5 Japanese Yokai that embody the spirit of winter

Every summer, Japan is bombarded with movies and stories about ghosts and spirits yokai (goblins). Finally, summer is the time of Obon, a festival that brings the world of the dead closer to that of the living. However, it’s not the only haunted season.

We told you about it first yuki-onna, a snow demon who takes the breath away of travelers lost in the snow. In A Survival Guide to Japan’s Winter Monsters there are many more Yokai and Yurei (Spirits) who embody the spirit of winter. Here are five of them.

1. The avalanche rider

Photo: Mizuki Shigeru

Located on the coast of the Sea of ​​Japan, Niigata Prefecture is covered in snow annually. As March warms, the snow tumbles down the mountains in avalanches, a natural hazard to anyone who stands in their way. After two yokai Manga author Mizuki Shigeru, in the Niigata village of Hishiyama, these avalanches are accompanied by a wild rider who Yuki Jiji (Old Man of Snow).

Yuki Jiji appears dressed all in white with white skin and white hair, and rides nocturnal avalanches like a supernatural snowboarder.

Other legends paint him as the male version of Yuki-Onna, a dangerous specter of snowy forests that causes travelers to lose their bearings and die.

2. The Futon Monster


Photo: Yokai Fandom

moving from one yukiguni (Snowland) to another, this next story takes place in Tottori Prefecture, also on the side of Japan facing Russia. It’s the story of an inn in a small village and a rather disturbing bedding.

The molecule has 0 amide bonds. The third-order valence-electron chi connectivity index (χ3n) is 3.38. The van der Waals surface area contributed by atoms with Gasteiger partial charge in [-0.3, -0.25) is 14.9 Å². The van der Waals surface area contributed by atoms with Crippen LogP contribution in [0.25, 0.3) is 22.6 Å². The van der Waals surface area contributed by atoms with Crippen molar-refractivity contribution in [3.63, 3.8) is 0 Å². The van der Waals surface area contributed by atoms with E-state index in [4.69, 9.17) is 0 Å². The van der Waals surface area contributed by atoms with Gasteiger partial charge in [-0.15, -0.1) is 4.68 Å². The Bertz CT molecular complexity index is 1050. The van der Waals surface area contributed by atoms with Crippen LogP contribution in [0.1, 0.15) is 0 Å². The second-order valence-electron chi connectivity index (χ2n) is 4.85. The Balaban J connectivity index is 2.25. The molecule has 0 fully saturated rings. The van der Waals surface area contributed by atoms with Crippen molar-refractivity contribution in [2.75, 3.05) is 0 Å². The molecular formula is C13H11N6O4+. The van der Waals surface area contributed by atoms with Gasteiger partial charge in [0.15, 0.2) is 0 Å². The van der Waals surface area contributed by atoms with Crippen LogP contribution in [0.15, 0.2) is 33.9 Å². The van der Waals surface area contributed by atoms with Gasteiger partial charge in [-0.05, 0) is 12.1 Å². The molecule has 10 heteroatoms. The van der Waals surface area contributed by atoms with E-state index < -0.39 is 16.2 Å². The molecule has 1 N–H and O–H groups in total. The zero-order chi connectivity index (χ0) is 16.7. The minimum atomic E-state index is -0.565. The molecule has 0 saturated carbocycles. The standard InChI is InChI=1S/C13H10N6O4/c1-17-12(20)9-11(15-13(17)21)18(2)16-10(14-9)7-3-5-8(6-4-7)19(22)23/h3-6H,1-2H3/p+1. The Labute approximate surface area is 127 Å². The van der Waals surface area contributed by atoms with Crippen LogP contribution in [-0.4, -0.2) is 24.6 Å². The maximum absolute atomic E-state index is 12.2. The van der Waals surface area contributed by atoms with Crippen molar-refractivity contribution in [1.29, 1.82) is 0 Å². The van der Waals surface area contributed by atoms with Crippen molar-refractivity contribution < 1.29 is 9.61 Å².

When the inn opened, the new owner, unable to afford fancy new furniture, furnished the place entirely with items from a local pawn shop. After the first guest, a traveling merchant, had gone to bed, he was awakened by children’s voices: “Are you cold, big brother?” “No, but it’s you, isn’t it?”

Annoyed by the noisy innkeeper’s children, the merchant covered his head with the bedding, but the voices grew louder and came from the futon itself! The guest fled, as did the next and the one after that.

It turns out that the futon originally came from two orphans who were thrown onto the streets after their parents died and couldn’t afford rent. All they needed to protect themselves from the cold was a skimpy futon.

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